In the late nineteenth century, the women's suffrage movement was widespread throughout Northern Europe, America, Britain and its colonies. But the first self-governing country to grant all women the vote was New Zealand on the 19th September 1893.
Kate Sheppard from Christchurch, an English-born leader in the Temperance Union became New Zealand's leading suffragette. She spoke up and down the country to great success and organized a series of petitions to parliament to demand women the vote. These were hugely influential and forcibly contested by figures in the liquor industry.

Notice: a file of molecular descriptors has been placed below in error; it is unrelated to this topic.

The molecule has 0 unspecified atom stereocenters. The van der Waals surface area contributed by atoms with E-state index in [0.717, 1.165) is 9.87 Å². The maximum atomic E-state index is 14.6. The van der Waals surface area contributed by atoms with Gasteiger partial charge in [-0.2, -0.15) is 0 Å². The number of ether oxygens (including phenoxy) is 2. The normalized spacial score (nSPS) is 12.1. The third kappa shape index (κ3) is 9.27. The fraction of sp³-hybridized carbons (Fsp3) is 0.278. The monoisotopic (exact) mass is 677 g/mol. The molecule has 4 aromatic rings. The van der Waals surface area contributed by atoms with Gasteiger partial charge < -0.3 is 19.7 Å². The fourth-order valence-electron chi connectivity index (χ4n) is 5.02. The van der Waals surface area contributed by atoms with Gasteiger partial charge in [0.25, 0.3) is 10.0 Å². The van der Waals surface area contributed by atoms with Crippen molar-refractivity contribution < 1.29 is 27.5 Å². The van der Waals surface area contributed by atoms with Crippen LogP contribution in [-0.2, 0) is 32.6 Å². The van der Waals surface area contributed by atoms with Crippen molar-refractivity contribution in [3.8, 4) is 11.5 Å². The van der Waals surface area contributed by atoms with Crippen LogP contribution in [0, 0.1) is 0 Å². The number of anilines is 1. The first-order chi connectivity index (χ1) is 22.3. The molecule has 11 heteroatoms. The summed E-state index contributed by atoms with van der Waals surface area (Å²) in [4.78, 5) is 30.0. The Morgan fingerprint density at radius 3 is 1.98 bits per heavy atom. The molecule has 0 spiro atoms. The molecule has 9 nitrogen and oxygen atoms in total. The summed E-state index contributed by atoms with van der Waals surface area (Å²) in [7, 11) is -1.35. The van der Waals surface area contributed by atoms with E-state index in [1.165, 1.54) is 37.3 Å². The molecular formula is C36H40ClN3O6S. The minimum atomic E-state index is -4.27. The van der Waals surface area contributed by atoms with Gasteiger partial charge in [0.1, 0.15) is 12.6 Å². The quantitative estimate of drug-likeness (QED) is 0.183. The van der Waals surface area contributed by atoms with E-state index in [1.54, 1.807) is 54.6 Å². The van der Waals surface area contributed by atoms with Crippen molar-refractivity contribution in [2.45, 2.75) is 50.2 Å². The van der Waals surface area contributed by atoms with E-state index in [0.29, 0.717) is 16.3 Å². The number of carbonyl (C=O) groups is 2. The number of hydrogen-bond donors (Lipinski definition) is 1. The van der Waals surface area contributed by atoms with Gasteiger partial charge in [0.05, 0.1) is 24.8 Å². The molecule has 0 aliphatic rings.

In 1893 the final petition for women’s suffrage gained nearly a quarter of all adult European women’s signatures. The Governor of New Zealand Lord Glasgow, as the representative of the British monarch, had still to sign the bill into law. Suffragettes put in one final effort and on 19th September 1893, Lord Glasgow signed the bill into law.
The Reserve Bank of New Zealand issued a banknote featuring the leading lady of Women Suffrage in New Zealand – Kate Shepherd. The front of the note features a portrait of Kate Sheppard based on a 1905 photograph. To the left of the portrait is a White Camelia. The back of the note features a Blue Duck with three ducklings which is a symbolic gesture.
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